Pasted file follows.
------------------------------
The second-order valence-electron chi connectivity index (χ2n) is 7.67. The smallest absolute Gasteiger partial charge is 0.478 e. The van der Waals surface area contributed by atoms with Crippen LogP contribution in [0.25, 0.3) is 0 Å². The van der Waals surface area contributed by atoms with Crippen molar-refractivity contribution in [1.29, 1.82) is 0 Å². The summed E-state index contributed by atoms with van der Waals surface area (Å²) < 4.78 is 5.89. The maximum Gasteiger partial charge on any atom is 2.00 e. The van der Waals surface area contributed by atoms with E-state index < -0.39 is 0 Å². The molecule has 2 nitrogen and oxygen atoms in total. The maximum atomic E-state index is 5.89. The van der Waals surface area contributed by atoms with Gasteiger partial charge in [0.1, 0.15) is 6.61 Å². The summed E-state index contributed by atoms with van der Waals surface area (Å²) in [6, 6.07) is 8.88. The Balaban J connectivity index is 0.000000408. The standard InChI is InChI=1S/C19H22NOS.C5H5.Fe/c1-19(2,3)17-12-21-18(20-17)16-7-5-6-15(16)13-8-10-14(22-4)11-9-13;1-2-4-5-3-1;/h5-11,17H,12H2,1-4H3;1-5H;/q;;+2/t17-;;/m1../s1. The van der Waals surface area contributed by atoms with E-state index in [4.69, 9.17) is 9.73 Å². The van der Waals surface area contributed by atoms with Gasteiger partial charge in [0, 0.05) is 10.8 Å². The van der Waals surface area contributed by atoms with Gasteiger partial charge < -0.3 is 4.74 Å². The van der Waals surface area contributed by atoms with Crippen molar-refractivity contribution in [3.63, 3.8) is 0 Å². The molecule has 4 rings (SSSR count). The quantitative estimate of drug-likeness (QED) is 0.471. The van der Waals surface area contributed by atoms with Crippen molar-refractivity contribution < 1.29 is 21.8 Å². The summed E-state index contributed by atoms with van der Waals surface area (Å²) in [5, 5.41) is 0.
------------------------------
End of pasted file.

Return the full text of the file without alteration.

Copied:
The second-order valence-electron chi connectivity index (χ2n) is 7.67. The smallest absolute Gasteiger partial charge is 0.478 e. The van der Waals surface area contributed by atoms with Crippen LogP contribution in [0.25, 0.3) is 0 Å². The van der Waals surface area contributed by atoms with Crippen molar-refractivity contribution in [1.29, 1.82) is 0 Å². The summed E-state index contributed by atoms with van der Waals surface area (Å²) < 4.78 is 5.89. The maximum Gasteiger partial charge on any atom is 2.00 e. The van der Waals surface area contributed by atoms with E-state index < -0.39 is 0 Å². The molecule has 2 nitrogen and oxygen atoms in total. The maximum atomic E-state index is 5.89. The van der Waals surface area contributed by atoms with Gasteiger partial charge in [0.1, 0.15) is 6.61 Å². The summed E-state index contributed by atoms with van der Waals surface area (Å²) in [6, 6.07) is 8.88. The Balaban J connectivity index is 0.000000408. The standard InChI is InChI=1S/C19H22NOS.C5H5.Fe/c1-19(2,3)17-12-21-18(20-17)16-7-5-6-15(16)13-8-10-14(22-4)11-9-13;1-2-4-5-3-1;/h5-11,17H,12H2,1-4H3;1-5H;/q;;+2/t17-;;/m1../s1. The van der Waals surface area contributed by atoms with E-state index in [4.69, 9.17) is 9.73 Å². The van der Waals surface area contributed by atoms with Gasteiger partial charge in [0, 0.05) is 10.8 Å². The van der Waals surface area contributed by atoms with Gasteiger partial charge < -0.3 is 4.74 Å². The van der Waals surface area contributed by atoms with Crippen molar-refractivity contribution in [3.63, 3.8) is 0 Å². The molecule has 4 rings (SSSR count). The quantitative estimate of drug-likeness (QED) is 0.471. The van der Waals surface area contributed by atoms with Crippen molar-refractivity contribution < 1.29 is 21.8 Å². The summed E-state index contributed by atoms with van der Waals surface area (Å²) in [5, 5.41) is 0.